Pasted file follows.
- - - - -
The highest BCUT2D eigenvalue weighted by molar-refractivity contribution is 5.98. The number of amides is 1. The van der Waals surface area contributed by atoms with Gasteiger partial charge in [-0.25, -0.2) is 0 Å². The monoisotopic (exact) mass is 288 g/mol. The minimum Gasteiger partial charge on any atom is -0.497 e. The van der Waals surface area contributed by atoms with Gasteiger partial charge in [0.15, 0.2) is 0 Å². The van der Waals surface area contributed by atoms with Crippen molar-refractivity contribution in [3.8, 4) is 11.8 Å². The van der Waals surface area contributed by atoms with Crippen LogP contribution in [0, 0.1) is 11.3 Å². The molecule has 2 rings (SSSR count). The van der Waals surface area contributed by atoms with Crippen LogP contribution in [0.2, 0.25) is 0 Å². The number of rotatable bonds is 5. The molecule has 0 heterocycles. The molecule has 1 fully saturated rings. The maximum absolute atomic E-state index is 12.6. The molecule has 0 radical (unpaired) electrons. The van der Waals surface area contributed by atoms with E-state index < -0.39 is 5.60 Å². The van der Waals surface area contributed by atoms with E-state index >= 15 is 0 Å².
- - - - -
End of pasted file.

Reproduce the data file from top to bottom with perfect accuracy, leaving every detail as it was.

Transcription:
The highest BCUT2D eigenvalue weighted by molar-refractivity contribution is 5.98. The number of amides is 1. The van der Waals surface area contributed by atoms with Gasteiger partial charge in [-0.25, -0.2) is 0 Å². The monoisotopic (exact) mass is 288 g/mol. The minimum Gasteiger partial charge on any atom is -0.497 e. The van der Waals surface area contributed by atoms with Gasteiger partial charge in [0.15, 0.2) is 0 Å². The van der Waals surface area contributed by atoms with Crippen molar-refractivity contribution in [3.8, 4) is 11.8 Å². The van der Waals surface area contributed by atoms with Crippen LogP contribution in [0, 0.1) is 11.3 Å². The molecule has 2 rings (SSSR count). The van der Waals surface area contributed by atoms with Crippen LogP contribution in [0.2, 0.25) is 0 Å². The number of rotatable bonds is 5. The molecule has 0 heterocycles. The molecule has 1 fully saturated rings. The maximum absolute atomic E-state index is 12.6. The molecule has 0 radical (unpaired) electrons. The van der Waals surface area contributed by atoms with E-state index < -0.39 is 5.60 Å². The van der Waals surface area contributed by atoms with E-state index >= 15 is 0 Å².